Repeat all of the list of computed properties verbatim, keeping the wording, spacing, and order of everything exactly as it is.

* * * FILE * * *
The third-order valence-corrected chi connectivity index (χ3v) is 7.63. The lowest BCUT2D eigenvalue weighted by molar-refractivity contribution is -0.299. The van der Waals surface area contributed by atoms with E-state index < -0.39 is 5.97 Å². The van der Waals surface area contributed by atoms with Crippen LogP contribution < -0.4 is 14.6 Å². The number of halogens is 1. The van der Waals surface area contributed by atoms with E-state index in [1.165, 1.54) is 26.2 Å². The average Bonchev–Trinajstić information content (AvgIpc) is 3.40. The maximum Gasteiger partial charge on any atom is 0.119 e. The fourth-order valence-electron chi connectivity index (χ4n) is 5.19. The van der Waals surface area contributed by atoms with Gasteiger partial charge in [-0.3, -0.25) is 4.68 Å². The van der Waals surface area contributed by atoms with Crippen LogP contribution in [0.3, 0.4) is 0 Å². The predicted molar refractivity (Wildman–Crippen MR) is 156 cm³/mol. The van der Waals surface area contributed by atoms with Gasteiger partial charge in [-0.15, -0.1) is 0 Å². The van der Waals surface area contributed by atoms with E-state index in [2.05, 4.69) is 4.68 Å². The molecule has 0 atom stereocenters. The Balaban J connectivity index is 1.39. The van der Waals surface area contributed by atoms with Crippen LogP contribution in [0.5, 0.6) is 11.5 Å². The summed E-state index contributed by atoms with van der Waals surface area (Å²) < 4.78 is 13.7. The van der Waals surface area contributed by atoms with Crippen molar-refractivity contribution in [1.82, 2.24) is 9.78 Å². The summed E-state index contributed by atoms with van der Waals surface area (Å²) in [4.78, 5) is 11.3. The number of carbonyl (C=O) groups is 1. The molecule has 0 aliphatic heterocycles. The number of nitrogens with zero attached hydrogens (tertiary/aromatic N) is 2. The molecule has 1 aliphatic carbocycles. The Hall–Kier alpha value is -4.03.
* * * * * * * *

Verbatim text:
The third-order valence-corrected chi connectivity index (χ3v) is 7.63. The lowest BCUT2D eigenvalue weighted by molar-refractivity contribution is -0.299. The van der Waals surface area contributed by atoms with E-state index < -0.39 is 5.97 Å². The van der Waals surface area contributed by atoms with Crippen LogP contribution < -0.4 is 14.6 Å². The number of halogens is 1. The van der Waals surface area contributed by atoms with E-state index in [1.165, 1.54) is 26.2 Å². The average Bonchev–Trinajstić information content (AvgIpc) is 3.40. The maximum Gasteiger partial charge on any atom is 0.119 e. The fourth-order valence-electron chi connectivity index (χ4n) is 5.19. The van der Waals surface area contributed by atoms with Gasteiger partial charge in [-0.3, -0.25) is 4.68 Å². The van der Waals surface area contributed by atoms with Crippen LogP contribution in [0.3, 0.4) is 0 Å². The predicted molar refractivity (Wildman–Crippen MR) is 156 cm³/mol. The van der Waals surface area contributed by atoms with Gasteiger partial charge in [-0.15, -0.1) is 0 Å². The van der Waals surface area contributed by atoms with E-state index in [2.05, 4.69) is 4.68 Å². The molecule has 0 atom stereocenters. The Balaban J connectivity index is 1.39. The van der Waals surface area contributed by atoms with Crippen LogP contribution in [0.5, 0.6) is 11.5 Å². The summed E-state index contributed by atoms with van der Waals surface area (Å²) < 4.78 is 13.7. The van der Waals surface area contributed by atoms with Crippen molar-refractivity contribution in [1.82, 2.24) is 9.78 Å². The summed E-state index contributed by atoms with van der Waals surface area (Å²) in [4.78, 5) is 11.3. The number of carbonyl (C=O) groups is 1. The molecule has 0 aliphatic heterocycles. The number of nitrogens with zero attached hydrogens (tertiary/aromatic N) is 2. The molecule has 1 aliphatic carbocycles. The Hall–Kier alpha value is -4.03.